This commentary appeared in Far Eastern Economic Review on February 1, 2008.
In 2007, China's current account surplus—the excess of its revenues from exports of goods and services, holdings of foreign assets, and foreign remittances—was approximately $300 billion, two-thirds of which represent its bilateral surplus with the United States. China's global current account surplus is about 10% of its GDP.
The U.S. current account deficit in 2007 was about $800 billion, nearly 6% of the U.S. GDP. China's bilateral surplus with the U.S. is thus one-quarter of the global U.S. deficit.
These deficit and surplus relationships between the U.S. and China, respectively, are actually of substantial mutual benefit to both countries. China's surplus contributes to sustaining its high growth rates, and the U.S. deficit contributes to easing inflationary pressures while enhancing average living standards through the competitive price and quality of imports from China (problems of contaminated food, and lead and other noxious paints on imported toys warrant serious attention, but do not negate the mutual benefit).
To finance the current account imbalances requires offsetting imbalances in the capital accounts of China and the U.S.: Specifically, China acquires U.S. assets in the form of debt, equity investment, or direct investment in the U.S. These transactions, while contrary to the normal prognosis of economic theory—“normally” more developed economies (e.g., the U.S.) are expected to have export surpluses with less-developed economies (e.g.,China), and the former would acquire capital assets from the latter—are also of mutual benefit to both countries.
To the extent that the accumulating imbalances are of concern, there are right-and-wrong, better-and-worse ways of modulating them. The wrong way is to attempt to force China to revalue the yuan from its present value of 12-13 cents to perhaps 17-18 cents. The reasoning behind this view is that the revaluation would make U.S. imports from China more expensive in dollars and would therefore decrease; while U.S. exports to China would become less expensive in yuan and would therefore increase.
While this reasoning appears plausible and indeed seems to have persuaded the congressional leadership of both the Democratic and Republican parties, it is nonetheless fundamentally wrong.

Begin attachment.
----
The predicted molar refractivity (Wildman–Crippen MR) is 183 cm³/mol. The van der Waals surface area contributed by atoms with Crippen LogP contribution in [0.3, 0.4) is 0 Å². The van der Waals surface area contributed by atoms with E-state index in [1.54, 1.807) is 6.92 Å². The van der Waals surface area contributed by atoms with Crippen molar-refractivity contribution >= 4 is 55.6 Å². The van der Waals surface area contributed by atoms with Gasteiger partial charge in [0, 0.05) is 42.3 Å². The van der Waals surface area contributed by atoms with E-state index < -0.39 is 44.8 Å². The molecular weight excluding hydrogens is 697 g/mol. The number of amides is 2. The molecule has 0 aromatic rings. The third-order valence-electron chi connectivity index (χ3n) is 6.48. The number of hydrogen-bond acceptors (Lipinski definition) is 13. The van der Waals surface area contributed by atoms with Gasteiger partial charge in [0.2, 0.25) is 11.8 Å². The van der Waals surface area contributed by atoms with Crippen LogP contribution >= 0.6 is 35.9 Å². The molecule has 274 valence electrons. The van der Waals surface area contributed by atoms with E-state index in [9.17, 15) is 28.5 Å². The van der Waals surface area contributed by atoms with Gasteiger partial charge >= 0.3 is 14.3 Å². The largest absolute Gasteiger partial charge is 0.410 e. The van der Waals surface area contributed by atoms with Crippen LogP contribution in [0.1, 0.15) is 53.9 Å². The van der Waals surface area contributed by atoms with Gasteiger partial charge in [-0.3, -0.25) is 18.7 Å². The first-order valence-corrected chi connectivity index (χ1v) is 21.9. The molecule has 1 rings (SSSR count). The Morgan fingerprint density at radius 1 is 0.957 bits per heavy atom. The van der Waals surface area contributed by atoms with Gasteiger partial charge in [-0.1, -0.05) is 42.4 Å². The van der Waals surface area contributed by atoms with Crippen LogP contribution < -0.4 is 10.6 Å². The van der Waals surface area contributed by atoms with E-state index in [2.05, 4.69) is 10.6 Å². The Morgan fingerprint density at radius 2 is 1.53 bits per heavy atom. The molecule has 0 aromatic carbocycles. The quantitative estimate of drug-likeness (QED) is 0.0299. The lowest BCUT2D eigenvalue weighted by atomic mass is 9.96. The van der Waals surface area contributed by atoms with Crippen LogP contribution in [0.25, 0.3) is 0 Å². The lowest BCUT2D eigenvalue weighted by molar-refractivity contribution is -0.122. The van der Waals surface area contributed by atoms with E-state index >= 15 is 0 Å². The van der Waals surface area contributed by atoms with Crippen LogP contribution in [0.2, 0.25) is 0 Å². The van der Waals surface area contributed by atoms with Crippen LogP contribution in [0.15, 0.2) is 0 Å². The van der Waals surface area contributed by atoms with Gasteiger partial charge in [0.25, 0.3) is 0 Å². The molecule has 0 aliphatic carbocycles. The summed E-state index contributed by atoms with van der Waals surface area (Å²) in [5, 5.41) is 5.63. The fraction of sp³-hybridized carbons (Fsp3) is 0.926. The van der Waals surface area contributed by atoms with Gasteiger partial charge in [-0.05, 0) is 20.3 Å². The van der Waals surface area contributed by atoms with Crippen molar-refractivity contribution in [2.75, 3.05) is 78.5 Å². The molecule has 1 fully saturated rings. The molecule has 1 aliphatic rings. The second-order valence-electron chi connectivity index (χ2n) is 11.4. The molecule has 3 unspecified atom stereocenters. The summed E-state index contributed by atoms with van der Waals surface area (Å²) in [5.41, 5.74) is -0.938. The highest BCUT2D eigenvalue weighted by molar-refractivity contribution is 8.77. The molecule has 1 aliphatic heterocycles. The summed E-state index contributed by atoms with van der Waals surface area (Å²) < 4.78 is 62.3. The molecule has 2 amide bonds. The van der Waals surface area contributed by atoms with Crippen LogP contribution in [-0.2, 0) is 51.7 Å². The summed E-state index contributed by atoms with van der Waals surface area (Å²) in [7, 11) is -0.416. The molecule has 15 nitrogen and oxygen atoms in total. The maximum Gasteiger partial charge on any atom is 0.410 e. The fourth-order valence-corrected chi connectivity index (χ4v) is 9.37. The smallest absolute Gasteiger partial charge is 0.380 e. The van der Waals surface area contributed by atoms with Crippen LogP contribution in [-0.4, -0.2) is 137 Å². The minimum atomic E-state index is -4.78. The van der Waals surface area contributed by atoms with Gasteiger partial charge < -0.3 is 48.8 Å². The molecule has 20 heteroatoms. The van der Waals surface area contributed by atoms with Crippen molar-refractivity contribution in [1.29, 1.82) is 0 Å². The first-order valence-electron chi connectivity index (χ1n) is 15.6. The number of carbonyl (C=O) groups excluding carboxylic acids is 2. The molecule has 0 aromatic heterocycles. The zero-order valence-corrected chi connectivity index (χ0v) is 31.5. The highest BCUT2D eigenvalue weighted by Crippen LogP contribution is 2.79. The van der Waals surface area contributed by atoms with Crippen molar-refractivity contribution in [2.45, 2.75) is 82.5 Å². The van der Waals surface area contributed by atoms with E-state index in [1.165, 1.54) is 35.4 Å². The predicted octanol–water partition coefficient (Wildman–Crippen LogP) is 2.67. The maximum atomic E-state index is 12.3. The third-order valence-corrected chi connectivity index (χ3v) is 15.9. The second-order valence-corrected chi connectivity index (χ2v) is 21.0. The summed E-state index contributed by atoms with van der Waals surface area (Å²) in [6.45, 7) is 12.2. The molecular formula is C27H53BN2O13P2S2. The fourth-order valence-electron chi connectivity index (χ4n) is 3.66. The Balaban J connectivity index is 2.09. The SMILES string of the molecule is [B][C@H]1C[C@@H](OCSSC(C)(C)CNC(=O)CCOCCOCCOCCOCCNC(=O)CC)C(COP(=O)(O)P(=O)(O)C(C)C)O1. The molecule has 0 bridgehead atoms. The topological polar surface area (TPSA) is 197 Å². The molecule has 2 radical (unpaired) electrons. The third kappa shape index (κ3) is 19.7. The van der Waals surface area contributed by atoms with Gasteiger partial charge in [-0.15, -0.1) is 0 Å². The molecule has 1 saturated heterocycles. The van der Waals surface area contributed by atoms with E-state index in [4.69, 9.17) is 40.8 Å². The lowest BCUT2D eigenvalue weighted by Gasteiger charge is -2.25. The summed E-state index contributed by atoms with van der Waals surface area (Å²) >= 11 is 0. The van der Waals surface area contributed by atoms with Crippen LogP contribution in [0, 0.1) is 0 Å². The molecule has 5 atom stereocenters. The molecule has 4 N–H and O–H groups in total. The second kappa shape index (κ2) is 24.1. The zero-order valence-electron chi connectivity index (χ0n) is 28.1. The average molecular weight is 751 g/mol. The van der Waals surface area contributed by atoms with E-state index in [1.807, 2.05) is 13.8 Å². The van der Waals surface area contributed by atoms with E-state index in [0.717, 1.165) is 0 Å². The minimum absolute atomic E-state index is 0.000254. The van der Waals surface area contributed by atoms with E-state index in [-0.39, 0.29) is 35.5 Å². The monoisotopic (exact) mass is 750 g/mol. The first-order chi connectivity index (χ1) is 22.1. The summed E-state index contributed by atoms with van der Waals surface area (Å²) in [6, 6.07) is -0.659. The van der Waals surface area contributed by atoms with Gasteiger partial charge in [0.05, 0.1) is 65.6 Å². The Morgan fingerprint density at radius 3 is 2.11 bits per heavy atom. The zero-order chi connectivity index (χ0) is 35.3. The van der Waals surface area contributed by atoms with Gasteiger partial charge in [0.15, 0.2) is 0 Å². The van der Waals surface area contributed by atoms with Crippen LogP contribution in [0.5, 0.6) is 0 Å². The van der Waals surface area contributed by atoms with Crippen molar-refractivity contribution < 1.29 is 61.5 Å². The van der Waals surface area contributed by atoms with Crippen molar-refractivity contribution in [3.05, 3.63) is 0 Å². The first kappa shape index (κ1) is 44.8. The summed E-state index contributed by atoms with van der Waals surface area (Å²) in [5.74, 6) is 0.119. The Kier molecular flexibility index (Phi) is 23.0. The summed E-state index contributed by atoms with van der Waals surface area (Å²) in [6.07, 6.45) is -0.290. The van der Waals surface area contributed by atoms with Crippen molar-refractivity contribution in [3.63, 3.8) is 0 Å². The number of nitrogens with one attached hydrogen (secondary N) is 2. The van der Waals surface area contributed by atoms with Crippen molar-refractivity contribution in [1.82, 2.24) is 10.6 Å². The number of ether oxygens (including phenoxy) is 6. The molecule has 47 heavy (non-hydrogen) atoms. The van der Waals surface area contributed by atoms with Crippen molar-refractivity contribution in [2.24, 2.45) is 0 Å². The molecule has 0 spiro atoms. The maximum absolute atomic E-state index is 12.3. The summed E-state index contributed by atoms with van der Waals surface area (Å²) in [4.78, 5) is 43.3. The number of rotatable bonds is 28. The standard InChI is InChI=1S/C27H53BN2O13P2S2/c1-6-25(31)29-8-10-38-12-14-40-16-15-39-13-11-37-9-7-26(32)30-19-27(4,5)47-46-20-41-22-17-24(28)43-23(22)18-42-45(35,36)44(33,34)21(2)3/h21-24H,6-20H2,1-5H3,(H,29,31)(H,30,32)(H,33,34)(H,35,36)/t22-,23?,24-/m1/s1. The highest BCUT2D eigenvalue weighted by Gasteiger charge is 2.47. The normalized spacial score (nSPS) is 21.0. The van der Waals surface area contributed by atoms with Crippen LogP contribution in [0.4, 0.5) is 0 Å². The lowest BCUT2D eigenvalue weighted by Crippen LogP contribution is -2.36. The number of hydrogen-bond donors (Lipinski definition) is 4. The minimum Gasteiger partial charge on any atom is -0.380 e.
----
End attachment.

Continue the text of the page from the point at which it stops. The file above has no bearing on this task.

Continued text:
A country's current account deficit (or surplus) depends on and is defined by the excess (or shortfall) of its gross domestic investment above (below) its gross domestic savings. Gross domestic investment in the U.S. exceeds domestic savings by 5% or 6% of the GDP. China's extraordinarily high domestic savings exceeds its domestic investment by about 10% of its GDP. Revaluation of the yuan would have only a small and transitory effect as long as the fundamental imbalances between savings and investment in the two economies persist.
To reduce the bilateral imbalances between China and the U.S. requires carefully crafted policies to boost consumption (lower savings) in China, and slightly raise savings in the U.S.
Appropriate remedial policies for China lie in accelerated implementation of its social security system, expansion of consumer credit, wider dissemination of credit and debit cards, and improved credit ratings for consumers and for institutions that provide consumer credit.
Remedial policies for the U.S. lie in curbing government spending (because government spending reduces gross savings), instituting personal retirement accounts to supplement the defined benefits of the Social Security system, establishing a graduated consumption tax, or some combination of these measures.
Mr. Wolf holds the corporate chair in international economics at the RAND Corporation, and is a senior research fellow at the Hoover Institution.
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